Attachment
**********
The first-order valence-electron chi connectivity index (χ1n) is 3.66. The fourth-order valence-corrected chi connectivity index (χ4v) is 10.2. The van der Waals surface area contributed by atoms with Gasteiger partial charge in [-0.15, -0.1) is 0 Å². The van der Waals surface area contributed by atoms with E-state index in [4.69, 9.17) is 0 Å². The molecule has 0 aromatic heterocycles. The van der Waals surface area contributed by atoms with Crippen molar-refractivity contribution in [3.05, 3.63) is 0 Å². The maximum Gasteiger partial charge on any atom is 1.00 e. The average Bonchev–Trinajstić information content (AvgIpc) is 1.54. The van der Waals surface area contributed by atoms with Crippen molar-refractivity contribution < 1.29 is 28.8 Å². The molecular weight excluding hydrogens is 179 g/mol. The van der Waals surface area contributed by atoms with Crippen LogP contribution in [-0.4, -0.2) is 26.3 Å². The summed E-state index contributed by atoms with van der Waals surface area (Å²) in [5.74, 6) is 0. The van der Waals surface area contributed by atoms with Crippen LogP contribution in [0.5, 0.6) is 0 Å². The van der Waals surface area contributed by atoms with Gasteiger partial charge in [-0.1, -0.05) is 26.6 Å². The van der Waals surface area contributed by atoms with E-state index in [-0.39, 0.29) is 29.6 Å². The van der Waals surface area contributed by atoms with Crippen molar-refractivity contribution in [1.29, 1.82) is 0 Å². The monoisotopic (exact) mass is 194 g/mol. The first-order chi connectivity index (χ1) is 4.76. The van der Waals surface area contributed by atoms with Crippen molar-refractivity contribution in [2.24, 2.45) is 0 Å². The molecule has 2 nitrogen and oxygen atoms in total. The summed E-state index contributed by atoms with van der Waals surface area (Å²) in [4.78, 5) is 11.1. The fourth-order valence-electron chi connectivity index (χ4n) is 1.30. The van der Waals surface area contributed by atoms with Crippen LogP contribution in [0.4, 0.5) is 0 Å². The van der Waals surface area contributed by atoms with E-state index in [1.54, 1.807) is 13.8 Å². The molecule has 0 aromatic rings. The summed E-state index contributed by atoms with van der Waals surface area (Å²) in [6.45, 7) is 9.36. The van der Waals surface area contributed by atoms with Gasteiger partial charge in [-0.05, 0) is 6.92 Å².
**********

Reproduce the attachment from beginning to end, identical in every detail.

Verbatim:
The first-order valence-electron chi connectivity index (χ1n) is 3.66. The fourth-order valence-corrected chi connectivity index (χ4v) is 10.2. The van der Waals surface area contributed by atoms with Gasteiger partial charge in [-0.15, -0.1) is 0 Å². The van der Waals surface area contributed by atoms with E-state index in [4.69, 9.17) is 0 Å². The molecule has 0 aromatic heterocycles. The van der Waals surface area contributed by atoms with Crippen molar-refractivity contribution in [3.05, 3.63) is 0 Å². The maximum Gasteiger partial charge on any atom is 1.00 e. The average Bonchev–Trinajstić information content (AvgIpc) is 1.54. The van der Waals surface area contributed by atoms with Crippen molar-refractivity contribution < 1.29 is 28.8 Å². The molecular weight excluding hydrogens is 179 g/mol. The van der Waals surface area contributed by atoms with Crippen LogP contribution in [-0.4, -0.2) is 26.3 Å². The summed E-state index contributed by atoms with van der Waals surface area (Å²) in [5.74, 6) is 0. The van der Waals surface area contributed by atoms with Crippen LogP contribution in [0.5, 0.6) is 0 Å². The van der Waals surface area contributed by atoms with Gasteiger partial charge in [-0.1, -0.05) is 26.6 Å². The van der Waals surface area contributed by atoms with E-state index in [-0.39, 0.29) is 29.6 Å². The van der Waals surface area contributed by atoms with Crippen molar-refractivity contribution in [1.29, 1.82) is 0 Å². The monoisotopic (exact) mass is 194 g/mol. The first-order chi connectivity index (χ1) is 4.76. The van der Waals surface area contributed by atoms with Crippen molar-refractivity contribution in [2.24, 2.45) is 0 Å². The molecule has 2 nitrogen and oxygen atoms in total. The summed E-state index contributed by atoms with van der Waals surface area (Å²) in [4.78, 5) is 11.1. The fourth-order valence-electron chi connectivity index (χ4n) is 1.30. The van der Waals surface area contributed by atoms with Crippen LogP contribution in [0.4, 0.5) is 0 Å². The van der Waals surface area contributed by atoms with E-state index in [1.54, 1.807) is 13.8 Å². The molecule has 0 aromatic rings. The summed E-state index contributed by atoms with van der Waals surface area (Å²) in [6.45, 7) is 9.36. The van der Waals surface area contributed by atoms with Gasteiger partial charge in [-0.05, 0) is 6.92 Å².